Here is a smattering of memoir starters that I have kept in my journal.  For some reason I sound like different people and I can’t decide if they are all me.  Theoretically they are all me, as I wrote them, but are they all someone from whom you would like to hear more?   I would love it if you would (1) let me know which ones you prefer and (2) share my blog with all your friends.  I need more than 500 people to buy my next book. 

So, here you go:

1. Unlike Diana Vreeland, I was unable to arrange to be born in Paris.  I was born in a small town in Louisiana; a fitting beginning to a life lived on the periphery.

2.Rock Hudson died the day I turned fifteen.  You would think this wouldn’t have been that great a moment in my life, but you would be wrong.  Don’t worry, though, I was wrong, too.

3.It never really dawned on me that I was the oldest son of an oldest son until, at age 17, I was asked to take the lead in carrying my paternal grandfather’s casket into his funeral.  It was heavier than I thought it would be although I had no frame of reference for the weight of a dead body encased in what I assume was the least expensive model, considering the limited resources of my extended family.   I guess it might have been different had I a connection to the occupant, which I most assuredly did not.

4. I used to be angry that I wasn’t selected to be on MTV’s “The Real World” when I tried out in 1992.  I couldn’t for the life of me figure out why they didn’t see my potential especially since my “Dusty:  the Boxed Set” simply reeked of creativity and desperation.  Never has a disappointment turned out to be a blessing in disguise.  At least the most horrifying moments of my early twenties are lost to the ages and the hopefully foggy memories of my friends and fraternity brothers.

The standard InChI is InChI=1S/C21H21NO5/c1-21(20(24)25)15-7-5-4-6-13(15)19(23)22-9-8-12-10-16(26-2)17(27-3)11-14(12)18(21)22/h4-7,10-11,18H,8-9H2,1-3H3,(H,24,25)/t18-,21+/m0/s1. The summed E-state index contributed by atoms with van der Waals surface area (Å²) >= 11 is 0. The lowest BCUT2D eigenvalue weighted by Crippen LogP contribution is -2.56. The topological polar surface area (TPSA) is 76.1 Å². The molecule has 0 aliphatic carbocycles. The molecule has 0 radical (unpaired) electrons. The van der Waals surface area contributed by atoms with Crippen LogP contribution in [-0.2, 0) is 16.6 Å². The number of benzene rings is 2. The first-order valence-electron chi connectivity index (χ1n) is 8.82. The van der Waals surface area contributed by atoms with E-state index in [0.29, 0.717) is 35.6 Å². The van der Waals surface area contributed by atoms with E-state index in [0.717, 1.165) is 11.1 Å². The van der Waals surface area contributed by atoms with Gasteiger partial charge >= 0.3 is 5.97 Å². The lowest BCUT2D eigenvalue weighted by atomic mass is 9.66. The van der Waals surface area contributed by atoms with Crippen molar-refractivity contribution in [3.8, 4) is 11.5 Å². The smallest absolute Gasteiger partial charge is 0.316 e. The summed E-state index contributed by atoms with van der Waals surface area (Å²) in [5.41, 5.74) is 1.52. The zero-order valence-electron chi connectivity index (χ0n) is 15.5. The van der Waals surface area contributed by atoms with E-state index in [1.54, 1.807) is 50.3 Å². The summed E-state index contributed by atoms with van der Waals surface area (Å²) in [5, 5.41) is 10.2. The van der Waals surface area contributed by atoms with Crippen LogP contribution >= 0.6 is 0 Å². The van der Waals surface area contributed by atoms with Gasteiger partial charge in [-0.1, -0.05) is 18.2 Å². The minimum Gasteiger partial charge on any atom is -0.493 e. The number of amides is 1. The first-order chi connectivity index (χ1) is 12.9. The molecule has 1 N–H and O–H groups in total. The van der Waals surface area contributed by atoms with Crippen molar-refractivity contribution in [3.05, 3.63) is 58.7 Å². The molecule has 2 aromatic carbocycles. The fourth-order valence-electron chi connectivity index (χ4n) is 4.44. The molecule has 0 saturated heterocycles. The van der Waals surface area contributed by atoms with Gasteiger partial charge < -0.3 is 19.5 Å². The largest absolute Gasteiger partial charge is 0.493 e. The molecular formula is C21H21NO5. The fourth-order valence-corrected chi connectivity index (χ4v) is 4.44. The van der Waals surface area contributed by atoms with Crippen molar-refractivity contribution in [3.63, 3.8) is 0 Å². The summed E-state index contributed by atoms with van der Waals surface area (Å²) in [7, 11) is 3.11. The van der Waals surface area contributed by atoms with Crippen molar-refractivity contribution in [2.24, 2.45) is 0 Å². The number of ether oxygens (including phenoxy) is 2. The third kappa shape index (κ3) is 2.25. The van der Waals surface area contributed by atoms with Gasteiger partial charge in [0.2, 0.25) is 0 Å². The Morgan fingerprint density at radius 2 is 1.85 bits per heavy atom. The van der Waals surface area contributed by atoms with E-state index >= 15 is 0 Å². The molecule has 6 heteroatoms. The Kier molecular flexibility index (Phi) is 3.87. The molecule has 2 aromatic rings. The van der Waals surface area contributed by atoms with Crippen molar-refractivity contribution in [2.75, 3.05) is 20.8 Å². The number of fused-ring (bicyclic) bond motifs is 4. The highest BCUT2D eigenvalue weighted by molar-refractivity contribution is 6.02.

5. I don’t fear anonymity as much as I fear success.  I don’t think I’m deserving of the latter, and I don't appreciate the former.

6. If God has a last nerve, I am definitely on it.

7. Have you ever told a story so often that you honestly can’t remember if it’s the truth?

8. Being a boy, even if you’re not very good at it, is preferable to being a girl. I would imagine.

9. If I truly cared what people thought of me, I wouldn’t dress the way I do.  But I do care; if I’m being honest.  I just hope they agree with me.

10. It requires significant focus, but you can become exactly who you want to be.  Shared delusion is easier than you think.

11. It’s not overly difficult to convince people you are someone you’re not.  Most people never scratch your surface, lest you return the favor.  Those who do scratch have one of two motives; it’s your job to decipher these motives, hopefully in a timely manner.

12. If someone is bold enough to question my sexual orientation, I always respond, "Southern Baptist.”  Most people laugh.  Well, most people don't ask, but that's doesn't give me a entrance point to this story, does it?

13. People who say they don’t care what others think of them are lying; either to themselves or to everyone else.  Aren’t we?